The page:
Uber-serious James Bond needs licence to chill

Witty one-liners, deadpan puns and absurd gadgets were once a requisite of James Bond films.

Now, however, the comedy, which reached its peak during the Roger Moore years, has all but disappeared because the films are pitched at Asian audiences who do not understand the British sense of humour, according to John Cleese.

He was not invited to reprise his role, and says subsequent films starring Daniel Craig had the "fundamental flaw" of lacking humour, while being too full of action sequences.

In an interview with 'Radio Times', the Monty Python star said: "I did two James Bond movies and then I believe that they decided that the tone they needed was that of the Bourne action movies, which are very gritty and humourless. Also, the big money was coming from Asia, from the Philippines, Vietnam, Indonesia, where the audiences go to watch the action sequences, and that's why, in my opinion, the action sequences go on for too long, and it's a fundamental flaw."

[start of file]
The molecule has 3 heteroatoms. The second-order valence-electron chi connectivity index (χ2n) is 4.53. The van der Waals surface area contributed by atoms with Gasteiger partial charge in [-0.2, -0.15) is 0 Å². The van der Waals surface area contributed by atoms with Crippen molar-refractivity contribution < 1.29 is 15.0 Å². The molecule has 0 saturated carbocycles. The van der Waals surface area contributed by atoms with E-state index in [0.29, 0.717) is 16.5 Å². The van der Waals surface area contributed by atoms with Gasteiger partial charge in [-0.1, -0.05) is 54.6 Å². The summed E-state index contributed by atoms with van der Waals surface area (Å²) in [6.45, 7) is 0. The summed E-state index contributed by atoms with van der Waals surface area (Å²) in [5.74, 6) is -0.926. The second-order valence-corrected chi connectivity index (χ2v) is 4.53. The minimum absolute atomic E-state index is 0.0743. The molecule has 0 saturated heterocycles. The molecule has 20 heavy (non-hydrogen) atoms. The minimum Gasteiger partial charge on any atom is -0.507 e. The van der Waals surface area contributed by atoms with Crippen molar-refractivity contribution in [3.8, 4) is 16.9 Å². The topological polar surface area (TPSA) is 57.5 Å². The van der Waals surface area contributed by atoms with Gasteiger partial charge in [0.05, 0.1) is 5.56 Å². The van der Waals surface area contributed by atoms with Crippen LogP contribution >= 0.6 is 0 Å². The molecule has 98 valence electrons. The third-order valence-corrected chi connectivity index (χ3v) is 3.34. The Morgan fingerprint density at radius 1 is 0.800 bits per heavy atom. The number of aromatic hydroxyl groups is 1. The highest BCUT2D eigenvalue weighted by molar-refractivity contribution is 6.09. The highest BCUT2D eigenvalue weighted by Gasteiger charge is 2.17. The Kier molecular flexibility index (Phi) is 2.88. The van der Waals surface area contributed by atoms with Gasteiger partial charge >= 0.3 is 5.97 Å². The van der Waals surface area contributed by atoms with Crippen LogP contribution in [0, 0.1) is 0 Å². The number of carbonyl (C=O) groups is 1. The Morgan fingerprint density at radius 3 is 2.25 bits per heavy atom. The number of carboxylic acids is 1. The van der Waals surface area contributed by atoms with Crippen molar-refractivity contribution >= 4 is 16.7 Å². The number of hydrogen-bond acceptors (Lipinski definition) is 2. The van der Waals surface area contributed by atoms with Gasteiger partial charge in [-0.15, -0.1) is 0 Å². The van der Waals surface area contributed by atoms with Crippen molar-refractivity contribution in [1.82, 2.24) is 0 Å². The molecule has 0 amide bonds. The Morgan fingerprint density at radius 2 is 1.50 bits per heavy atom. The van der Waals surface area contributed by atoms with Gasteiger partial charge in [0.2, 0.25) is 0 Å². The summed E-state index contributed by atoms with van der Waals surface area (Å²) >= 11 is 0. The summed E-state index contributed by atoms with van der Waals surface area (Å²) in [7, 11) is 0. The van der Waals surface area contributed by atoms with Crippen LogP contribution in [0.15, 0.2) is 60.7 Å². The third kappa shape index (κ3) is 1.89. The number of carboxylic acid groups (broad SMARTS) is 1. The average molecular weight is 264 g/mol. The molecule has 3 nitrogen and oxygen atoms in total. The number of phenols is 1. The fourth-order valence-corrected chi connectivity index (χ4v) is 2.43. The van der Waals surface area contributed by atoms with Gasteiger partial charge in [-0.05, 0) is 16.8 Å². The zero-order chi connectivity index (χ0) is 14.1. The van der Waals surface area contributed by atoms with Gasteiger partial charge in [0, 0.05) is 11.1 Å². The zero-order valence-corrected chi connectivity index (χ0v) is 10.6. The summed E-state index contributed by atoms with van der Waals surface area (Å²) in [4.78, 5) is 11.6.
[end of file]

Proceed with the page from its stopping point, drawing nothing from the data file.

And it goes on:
Cleese added: "The audiences in Asia are not going for the subtle British humour or the class jokes."

Gadgets have also begun to disappear from the latest films. Cleese's comments shine a light on the importance of the Asian market to Hollywood film studios.

The actor appeared opposite Pierce Brosnan in two 007 films: playing an assistant to Desmond Llewelyn's Q in 'The World Is Not Enough' (1999) and as Q himself in 'Die Another Day' (2002).